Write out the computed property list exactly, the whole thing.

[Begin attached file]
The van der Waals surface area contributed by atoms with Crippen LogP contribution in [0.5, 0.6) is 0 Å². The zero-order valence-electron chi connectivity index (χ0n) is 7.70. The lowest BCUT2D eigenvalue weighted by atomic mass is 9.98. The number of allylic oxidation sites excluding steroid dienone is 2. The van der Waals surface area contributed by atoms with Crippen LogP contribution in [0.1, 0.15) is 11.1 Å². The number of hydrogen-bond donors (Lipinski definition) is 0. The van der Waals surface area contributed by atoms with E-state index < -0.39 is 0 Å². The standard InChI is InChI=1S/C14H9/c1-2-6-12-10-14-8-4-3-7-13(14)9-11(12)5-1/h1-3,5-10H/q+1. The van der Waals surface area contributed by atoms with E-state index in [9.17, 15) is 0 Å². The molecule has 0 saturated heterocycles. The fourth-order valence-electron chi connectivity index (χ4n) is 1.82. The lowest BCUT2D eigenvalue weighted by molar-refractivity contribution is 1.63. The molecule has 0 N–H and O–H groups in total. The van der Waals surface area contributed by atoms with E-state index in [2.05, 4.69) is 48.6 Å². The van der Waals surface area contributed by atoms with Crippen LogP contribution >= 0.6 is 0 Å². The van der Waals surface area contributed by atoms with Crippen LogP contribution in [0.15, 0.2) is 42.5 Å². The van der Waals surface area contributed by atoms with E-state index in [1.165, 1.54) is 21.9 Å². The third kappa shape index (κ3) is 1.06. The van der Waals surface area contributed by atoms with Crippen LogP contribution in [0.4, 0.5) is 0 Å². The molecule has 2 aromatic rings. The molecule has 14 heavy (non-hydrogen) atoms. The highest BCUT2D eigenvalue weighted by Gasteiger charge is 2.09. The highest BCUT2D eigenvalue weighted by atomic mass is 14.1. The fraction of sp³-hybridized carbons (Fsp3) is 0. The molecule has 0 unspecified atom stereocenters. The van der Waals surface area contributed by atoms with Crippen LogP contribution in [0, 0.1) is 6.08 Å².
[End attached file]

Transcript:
The van der Waals surface area contributed by atoms with Crippen LogP contribution in [0.5, 0.6) is 0 Å². The zero-order valence-electron chi connectivity index (χ0n) is 7.70. The lowest BCUT2D eigenvalue weighted by atomic mass is 9.98. The number of allylic oxidation sites excluding steroid dienone is 2. The van der Waals surface area contributed by atoms with Crippen LogP contribution in [0.1, 0.15) is 11.1 Å². The number of hydrogen-bond donors (Lipinski definition) is 0. The van der Waals surface area contributed by atoms with E-state index < -0.39 is 0 Å². The standard InChI is InChI=1S/C14H9/c1-2-6-12-10-14-8-4-3-7-13(14)9-11(12)5-1/h1-3,5-10H/q+1. The van der Waals surface area contributed by atoms with E-state index in [9.17, 15) is 0 Å². The molecule has 0 saturated heterocycles. The fourth-order valence-electron chi connectivity index (χ4n) is 1.82. The lowest BCUT2D eigenvalue weighted by molar-refractivity contribution is 1.63. The molecule has 0 N–H and O–H groups in total. The van der Waals surface area contributed by atoms with E-state index in [2.05, 4.69) is 48.6 Å². The van der Waals surface area contributed by atoms with Crippen LogP contribution >= 0.6 is 0 Å². The van der Waals surface area contributed by atoms with Crippen LogP contribution in [0.15, 0.2) is 42.5 Å². The van der Waals surface area contributed by atoms with E-state index in [1.165, 1.54) is 21.9 Å². The third kappa shape index (κ3) is 1.06. The van der Waals surface area contributed by atoms with Crippen LogP contribution in [0.4, 0.5) is 0 Å². The molecule has 2 aromatic rings. The molecule has 14 heavy (non-hydrogen) atoms. The highest BCUT2D eigenvalue weighted by Gasteiger charge is 2.09. The highest BCUT2D eigenvalue weighted by atomic mass is 14.1. The fraction of sp³-hybridized carbons (Fsp3) is 0. The molecule has 0 unspecified atom stereocenters. The van der Waals surface area contributed by atoms with Crippen LogP contribution in [0, 0.1) is 6.08 Å².